“Each marketing objective should have several goals (subsets of objectives) and tactics for achieving those goals,” states Entrepreneur.
“In the objectives section of your marketing plan, you focus on the ‘what’ and the ‘why’ of the marketing tasks for the year ahead. In the implementation section, you focus on the practical, sweat-and-calluses areas of who, where, when and how. This is life in the marketing trenches.”
Of course, achieving marketing objectives will have costs. “Your marketing plan needs to have a section in which you allocate budgets for each activity planned,” Entrepreneur says. It would be beneficial for you to create separate budgets for for internal hours (staff time) and external costs (out-of-pocket expenses).
Three rules that make business planning easier:
Before you get started with your business plan, let’s talk about some “rules” that will make the whole business planning process easier. The goal is to get your business plan done so you can focus on building your business.
1. Keep it short
Business plans should be short and concise. The reasoning for that is twofold:
- First, you want your business plan to be read (and no one is going to read a 100-page or even 40-page business plan).
- Second, your business plan should be a tool you use to run and grow your business, something you continue to use and refine over time. An excessively long business plan is a huge hassle to revise—you’re almost guaranteed that your plan will be relegated to a desk drawer, never to be seen again.
2. Know your audience
Write your plan using language that your audience will understand.
For example, if your company is developing a complex scientific process, but your prospective investors aren’t scientists, avoid jargon, or acronyms that won’t be familiar.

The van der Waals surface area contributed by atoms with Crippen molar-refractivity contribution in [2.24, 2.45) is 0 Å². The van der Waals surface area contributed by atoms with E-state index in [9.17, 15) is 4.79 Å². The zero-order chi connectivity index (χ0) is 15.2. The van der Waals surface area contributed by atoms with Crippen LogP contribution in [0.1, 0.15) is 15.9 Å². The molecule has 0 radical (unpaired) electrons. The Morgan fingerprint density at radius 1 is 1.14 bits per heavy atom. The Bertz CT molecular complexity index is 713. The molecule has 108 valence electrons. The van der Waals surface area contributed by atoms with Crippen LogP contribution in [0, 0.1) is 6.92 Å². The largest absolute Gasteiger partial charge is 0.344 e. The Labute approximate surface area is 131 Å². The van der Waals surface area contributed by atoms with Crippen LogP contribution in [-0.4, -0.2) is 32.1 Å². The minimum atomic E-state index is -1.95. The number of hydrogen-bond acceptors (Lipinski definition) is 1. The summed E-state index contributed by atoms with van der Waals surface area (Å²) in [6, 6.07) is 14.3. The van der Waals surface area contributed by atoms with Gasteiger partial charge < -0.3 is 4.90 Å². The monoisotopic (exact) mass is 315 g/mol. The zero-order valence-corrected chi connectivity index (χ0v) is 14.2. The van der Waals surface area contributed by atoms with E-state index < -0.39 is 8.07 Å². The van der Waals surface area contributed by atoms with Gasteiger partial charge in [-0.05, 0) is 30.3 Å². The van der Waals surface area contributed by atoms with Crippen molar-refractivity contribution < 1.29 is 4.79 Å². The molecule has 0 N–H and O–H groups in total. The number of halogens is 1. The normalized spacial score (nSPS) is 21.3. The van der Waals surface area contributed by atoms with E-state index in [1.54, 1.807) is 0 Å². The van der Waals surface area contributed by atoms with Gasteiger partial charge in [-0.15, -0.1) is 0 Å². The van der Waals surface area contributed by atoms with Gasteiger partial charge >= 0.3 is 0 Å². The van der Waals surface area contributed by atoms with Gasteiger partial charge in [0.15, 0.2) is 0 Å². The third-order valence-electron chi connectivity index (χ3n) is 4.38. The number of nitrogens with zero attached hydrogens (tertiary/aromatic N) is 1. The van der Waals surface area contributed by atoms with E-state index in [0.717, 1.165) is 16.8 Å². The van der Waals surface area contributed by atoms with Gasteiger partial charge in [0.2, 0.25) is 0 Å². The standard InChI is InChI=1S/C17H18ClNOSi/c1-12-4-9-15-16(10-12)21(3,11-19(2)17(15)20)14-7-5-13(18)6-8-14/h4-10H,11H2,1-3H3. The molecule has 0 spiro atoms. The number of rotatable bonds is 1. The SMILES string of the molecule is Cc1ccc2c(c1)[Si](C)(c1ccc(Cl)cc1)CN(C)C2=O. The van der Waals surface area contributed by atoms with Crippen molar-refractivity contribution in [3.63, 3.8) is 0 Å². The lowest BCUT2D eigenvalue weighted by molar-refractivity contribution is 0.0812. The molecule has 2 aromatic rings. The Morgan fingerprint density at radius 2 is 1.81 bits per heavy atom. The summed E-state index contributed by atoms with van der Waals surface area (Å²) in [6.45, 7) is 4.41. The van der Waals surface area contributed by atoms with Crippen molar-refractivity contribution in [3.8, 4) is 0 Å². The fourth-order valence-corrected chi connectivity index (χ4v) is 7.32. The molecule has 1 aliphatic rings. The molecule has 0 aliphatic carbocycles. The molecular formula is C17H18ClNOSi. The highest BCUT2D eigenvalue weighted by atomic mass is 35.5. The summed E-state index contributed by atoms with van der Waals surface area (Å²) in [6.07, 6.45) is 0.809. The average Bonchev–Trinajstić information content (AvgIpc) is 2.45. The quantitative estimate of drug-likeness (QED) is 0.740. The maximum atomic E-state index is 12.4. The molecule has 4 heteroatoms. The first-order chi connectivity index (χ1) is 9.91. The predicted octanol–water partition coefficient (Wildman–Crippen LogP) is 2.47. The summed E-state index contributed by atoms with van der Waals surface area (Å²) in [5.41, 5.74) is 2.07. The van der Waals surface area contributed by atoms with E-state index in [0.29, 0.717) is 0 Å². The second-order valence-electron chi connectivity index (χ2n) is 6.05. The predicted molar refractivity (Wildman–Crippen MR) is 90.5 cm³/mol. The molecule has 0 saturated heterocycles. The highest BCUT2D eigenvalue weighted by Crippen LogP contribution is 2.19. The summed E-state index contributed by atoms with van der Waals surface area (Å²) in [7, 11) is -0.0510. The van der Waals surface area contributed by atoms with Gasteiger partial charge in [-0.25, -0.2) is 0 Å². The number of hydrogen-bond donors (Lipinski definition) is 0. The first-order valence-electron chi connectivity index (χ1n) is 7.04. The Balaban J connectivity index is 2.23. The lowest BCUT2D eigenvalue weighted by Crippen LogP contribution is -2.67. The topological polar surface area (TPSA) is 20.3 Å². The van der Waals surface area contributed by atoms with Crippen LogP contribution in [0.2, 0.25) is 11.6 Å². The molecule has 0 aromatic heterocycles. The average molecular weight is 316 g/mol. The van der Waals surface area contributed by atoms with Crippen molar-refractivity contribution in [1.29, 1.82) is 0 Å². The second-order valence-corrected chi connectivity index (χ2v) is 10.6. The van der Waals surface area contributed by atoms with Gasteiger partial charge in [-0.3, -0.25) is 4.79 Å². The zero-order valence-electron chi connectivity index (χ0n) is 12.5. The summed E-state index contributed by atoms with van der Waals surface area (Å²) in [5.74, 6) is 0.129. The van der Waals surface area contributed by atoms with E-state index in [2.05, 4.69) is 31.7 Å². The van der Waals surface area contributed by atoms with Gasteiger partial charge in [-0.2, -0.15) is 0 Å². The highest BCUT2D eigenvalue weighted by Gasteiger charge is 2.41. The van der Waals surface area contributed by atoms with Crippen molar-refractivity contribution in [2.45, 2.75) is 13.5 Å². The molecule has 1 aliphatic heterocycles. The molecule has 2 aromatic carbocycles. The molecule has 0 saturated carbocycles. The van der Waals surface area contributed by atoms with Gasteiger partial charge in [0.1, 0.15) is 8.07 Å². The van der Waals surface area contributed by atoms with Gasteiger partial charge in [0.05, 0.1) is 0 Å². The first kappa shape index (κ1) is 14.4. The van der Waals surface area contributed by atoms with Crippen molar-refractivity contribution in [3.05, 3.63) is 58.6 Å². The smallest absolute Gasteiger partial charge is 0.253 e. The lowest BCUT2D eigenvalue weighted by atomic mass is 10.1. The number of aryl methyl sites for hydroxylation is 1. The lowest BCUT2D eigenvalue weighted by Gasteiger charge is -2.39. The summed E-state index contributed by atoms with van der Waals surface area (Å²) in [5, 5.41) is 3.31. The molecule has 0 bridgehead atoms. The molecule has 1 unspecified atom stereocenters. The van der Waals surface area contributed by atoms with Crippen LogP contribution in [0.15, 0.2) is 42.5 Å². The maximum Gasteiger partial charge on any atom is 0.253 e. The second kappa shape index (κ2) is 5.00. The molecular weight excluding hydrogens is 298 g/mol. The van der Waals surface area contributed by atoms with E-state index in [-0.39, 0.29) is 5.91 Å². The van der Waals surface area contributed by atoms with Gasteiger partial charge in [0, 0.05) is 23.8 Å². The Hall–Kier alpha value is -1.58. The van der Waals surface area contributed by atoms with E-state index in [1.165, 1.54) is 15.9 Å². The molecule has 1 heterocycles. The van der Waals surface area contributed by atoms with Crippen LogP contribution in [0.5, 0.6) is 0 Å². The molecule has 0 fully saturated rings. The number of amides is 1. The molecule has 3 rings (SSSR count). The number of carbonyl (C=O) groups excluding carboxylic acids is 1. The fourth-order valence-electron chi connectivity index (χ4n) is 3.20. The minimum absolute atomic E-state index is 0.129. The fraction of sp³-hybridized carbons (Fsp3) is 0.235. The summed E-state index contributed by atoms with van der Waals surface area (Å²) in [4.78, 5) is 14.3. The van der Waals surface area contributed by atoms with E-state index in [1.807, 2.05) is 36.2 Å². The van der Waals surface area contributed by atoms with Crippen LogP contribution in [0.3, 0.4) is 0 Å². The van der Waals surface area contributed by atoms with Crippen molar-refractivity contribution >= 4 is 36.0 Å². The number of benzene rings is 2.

Instead of this:
“Our patent-pending technology is a one-connection add-on to existing bCPAP setups. When attached to a bCPAP setup, our product provides non-invasive dual pressure ventilation.”
“Our patent-pending product is a no power, easy-to-use device that replaces traditional ventilator machines used in hospitals at 1/100th the cost.”
Accommodate your investors, and keep explanations of your product simple and direct, using terms that everyone can understand. You can always use the appendix of your plan to provide the full specs if needed.
3. Don’t be intimidated
Did you know that the vast majority of business owners and entrepreneurs aren’t business experts? They don’t have MBAs or accounting degrees. They’re learning as they go and finding tools and resources to help them.
Writing a business plan may seem like a big hurdle, but it doesn’t have to be. You know your business—you’re the expert on it. For that reason alone, writing a business plan and then leveraging your plan for growth won’t be nearly as challenging as you think.
And you don’t have to start with the full, detailed business plan that I’m going to describe here. In fact, it can be much easier to start with a simple, one-page business plan—what we call a Lean Plan—and then come back and build a slightly longer, more detailed business plan later.
The rest of this article will dive into the specifics of what you should include in your business plan, what you should skip, the critical financial projections, and links to additional resources that can help jump-start your plan.